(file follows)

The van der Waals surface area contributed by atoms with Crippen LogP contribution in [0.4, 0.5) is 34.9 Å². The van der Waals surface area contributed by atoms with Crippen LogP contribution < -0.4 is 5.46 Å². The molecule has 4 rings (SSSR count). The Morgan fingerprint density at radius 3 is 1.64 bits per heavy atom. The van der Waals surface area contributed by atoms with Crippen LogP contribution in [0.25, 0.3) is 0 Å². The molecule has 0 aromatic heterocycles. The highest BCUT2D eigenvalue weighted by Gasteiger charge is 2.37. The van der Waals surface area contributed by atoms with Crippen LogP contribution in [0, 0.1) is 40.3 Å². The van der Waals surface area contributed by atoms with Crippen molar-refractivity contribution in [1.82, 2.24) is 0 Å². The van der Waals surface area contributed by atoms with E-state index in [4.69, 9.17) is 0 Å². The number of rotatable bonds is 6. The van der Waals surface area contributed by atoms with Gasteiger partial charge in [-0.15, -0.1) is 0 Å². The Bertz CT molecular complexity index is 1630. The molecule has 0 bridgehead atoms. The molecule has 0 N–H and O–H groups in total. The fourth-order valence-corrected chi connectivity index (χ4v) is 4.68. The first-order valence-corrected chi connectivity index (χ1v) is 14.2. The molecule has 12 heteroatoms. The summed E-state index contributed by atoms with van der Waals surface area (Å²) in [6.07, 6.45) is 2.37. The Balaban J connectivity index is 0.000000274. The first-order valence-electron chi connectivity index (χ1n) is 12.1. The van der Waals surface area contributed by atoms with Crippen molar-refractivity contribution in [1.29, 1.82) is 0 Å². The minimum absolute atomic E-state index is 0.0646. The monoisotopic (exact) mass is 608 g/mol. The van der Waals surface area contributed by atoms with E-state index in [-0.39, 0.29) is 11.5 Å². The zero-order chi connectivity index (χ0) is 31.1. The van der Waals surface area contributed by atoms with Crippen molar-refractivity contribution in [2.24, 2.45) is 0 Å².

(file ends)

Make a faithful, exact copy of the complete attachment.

The van der Waals surface area contributed by atoms with Crippen LogP contribution in [0.4, 0.5) is 34.9 Å². The van der Waals surface area contributed by atoms with Crippen LogP contribution < -0.4 is 5.46 Å². The molecule has 4 rings (SSSR count). The Morgan fingerprint density at radius 3 is 1.64 bits per heavy atom. The van der Waals surface area contributed by atoms with Crippen LogP contribution in [0.25, 0.3) is 0 Å². The molecule has 0 aromatic heterocycles. The highest BCUT2D eigenvalue weighted by Gasteiger charge is 2.37. The van der Waals surface area contributed by atoms with Crippen LogP contribution in [0, 0.1) is 40.3 Å². The van der Waals surface area contributed by atoms with Crippen molar-refractivity contribution in [1.82, 2.24) is 0 Å². The van der Waals surface area contributed by atoms with E-state index in [4.69, 9.17) is 0 Å². The number of rotatable bonds is 6. The van der Waals surface area contributed by atoms with Gasteiger partial charge in [-0.15, -0.1) is 0 Å². The Bertz CT molecular complexity index is 1630. The molecule has 0 bridgehead atoms. The molecule has 0 N–H and O–H groups in total. The fourth-order valence-corrected chi connectivity index (χ4v) is 4.68. The first-order valence-corrected chi connectivity index (χ1v) is 14.2. The molecule has 12 heteroatoms. The summed E-state index contributed by atoms with van der Waals surface area (Å²) in [6.07, 6.45) is 2.37. The Balaban J connectivity index is 0.000000274. The first-order valence-electron chi connectivity index (χ1n) is 12.1. The van der Waals surface area contributed by atoms with Crippen molar-refractivity contribution in [1.29, 1.82) is 0 Å². The minimum absolute atomic E-state index is 0.0646. The monoisotopic (exact) mass is 608 g/mol. The van der Waals surface area contributed by atoms with E-state index in [-0.39, 0.29) is 11.5 Å². The zero-order chi connectivity index (χ0) is 31.1. The van der Waals surface area contributed by atoms with Crippen molar-refractivity contribution in [2.24, 2.45) is 0 Å².